I just read this article and now I can't feed my kids crackers without experiencing crippling guilt. Apparently, "everything we know about obesity and heart disease is wrong." It feels like we hear that every four months. Medicine has more controversial paradigm shifts than Facebook. It's frustrating at first, then everyone adjusts, only to have it change again. Eventually, we give up and eat Geno's Pizza Rolls while staring at our timeline and wondering what day it is.
Because being a hypochondriac comes with an honorary medical degree, I'll summarize Dr. Dwight Lundell's argument for you: Heart disease is caused predominantly by inflammation of the arteries, not saturated fat and cholesterol, as previously preached by everyone ever. What causes inflammation? Oh, basically everything my kids eat.
Apparently, humans aren't supposed to ingest anything processed. I kind of knew that, but chose to feign ignorance. When we eat foods that didn't exist in the era of dinosaurs, our bodies become confused, and release squid ink or start cannibalizing themselves or something (I'm paraphrasing).
Here's an impression of my brain while reading the article. "Insulin, diabetes, cells, blood, sugar, death, blah, confused, insecure, hungry, cookies, jellybeans."
Lindsay and I discussed it last night, and realized that switching our kids to a "paleolithic diet", one that's devoid of processed sugars, grains and complex carbohydrates, would cause them to die of starvation far before they developed any inflammation.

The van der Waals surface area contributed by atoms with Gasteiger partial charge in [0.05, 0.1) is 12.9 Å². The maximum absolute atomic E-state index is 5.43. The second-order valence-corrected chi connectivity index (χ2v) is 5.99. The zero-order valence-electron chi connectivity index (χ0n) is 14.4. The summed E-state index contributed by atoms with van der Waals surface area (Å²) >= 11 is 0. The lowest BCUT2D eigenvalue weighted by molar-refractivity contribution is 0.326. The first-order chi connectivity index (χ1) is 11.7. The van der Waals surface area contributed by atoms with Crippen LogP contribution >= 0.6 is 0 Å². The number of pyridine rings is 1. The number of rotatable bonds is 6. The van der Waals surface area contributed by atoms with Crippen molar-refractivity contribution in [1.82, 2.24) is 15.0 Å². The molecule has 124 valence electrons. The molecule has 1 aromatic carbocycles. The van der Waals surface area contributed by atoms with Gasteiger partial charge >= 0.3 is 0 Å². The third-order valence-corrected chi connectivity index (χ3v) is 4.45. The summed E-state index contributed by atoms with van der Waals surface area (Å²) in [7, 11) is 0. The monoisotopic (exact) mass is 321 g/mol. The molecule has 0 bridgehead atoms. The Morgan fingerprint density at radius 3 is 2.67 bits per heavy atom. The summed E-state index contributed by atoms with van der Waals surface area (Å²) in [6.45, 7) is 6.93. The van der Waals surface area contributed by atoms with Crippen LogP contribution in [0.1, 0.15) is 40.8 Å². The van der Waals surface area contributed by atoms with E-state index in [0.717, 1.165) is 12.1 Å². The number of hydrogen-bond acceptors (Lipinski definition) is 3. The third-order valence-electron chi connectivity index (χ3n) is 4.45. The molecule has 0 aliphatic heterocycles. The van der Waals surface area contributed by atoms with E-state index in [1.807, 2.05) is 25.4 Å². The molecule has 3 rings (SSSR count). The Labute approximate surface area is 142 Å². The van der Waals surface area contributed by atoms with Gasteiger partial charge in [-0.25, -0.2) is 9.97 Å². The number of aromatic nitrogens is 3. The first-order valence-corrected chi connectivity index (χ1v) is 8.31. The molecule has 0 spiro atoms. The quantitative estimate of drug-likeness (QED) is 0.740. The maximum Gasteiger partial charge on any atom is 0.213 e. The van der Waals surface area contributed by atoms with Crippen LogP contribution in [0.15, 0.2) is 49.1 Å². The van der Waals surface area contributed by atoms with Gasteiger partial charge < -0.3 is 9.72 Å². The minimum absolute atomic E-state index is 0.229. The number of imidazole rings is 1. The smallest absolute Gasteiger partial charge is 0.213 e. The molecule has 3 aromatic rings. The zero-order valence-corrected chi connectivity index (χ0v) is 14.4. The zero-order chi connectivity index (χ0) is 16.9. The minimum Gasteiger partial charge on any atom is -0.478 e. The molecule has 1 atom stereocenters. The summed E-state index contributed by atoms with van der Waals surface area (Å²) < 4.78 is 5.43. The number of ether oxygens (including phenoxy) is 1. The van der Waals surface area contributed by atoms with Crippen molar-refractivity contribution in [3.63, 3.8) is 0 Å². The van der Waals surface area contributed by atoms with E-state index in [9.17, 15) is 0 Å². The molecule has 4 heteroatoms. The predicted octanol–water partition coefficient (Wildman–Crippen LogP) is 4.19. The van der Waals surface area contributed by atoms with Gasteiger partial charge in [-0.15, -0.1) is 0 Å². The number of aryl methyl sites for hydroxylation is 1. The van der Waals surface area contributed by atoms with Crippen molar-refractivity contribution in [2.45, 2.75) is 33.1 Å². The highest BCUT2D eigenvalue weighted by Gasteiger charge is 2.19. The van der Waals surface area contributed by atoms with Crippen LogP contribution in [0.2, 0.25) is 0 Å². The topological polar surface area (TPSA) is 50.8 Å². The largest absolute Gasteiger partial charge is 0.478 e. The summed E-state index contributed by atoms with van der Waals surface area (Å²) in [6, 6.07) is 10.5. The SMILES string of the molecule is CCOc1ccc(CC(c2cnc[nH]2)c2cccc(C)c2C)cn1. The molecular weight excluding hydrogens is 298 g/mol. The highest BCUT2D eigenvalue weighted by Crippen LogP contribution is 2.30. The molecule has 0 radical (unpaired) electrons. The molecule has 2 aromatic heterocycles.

I think this is what we're expected to do. Here's the scene: Our kids are outside running around, and to make sure they don't pass out, Lindsay and I supply coconut water and fish. "Guys, it's snack time! Come on over here and nibble off this giant slab of trout." That might work if my children were bear cubs, but since they're human, and fully adjusted to inhaling round puffy things that come in crinkly bags, throwing a fish at them like we're rewarding a show penguin isn't going to fly.
We're already decently health conscious. We buy all whole-grain snacks and avoid high fructose corn syrup. Our mac and cheese comes from Whole Foods or Trader Joes. We aren't feeding them "grape drink" and Cheetos, but we also aren't encouraging them to forage the local brush for nutrient-rich berries. When one of them comes in and says they're hungry, am I really supposed to hand them a cucumber and expect not to get hit with it? "Oh you're super hungry? Well, can you hang on while I sharpen a knife and slice off a chunk of raw veal? Sorry buddy, it's either that or beet skins. You know the rules." I think instead, I'll just open a box of something decently healthy, give them a handful and smile as they go back outside all fueled-up and happy.
You also can't seriously try to take away sugar. That magical dust that dries up tears? How are we supposed to pass down our legacy of emotional eating if we can't train our children by giving them lollipops when they're unhappy? I'm kidding, even though we really do that.
Baby steps, right? For lunch we'll all have penne with butter, but for dinner we'll bust out the grilled otter and cauliflower leaves. Actually, I think we'll just stop buying cookies (I eat most of them, anyway.)
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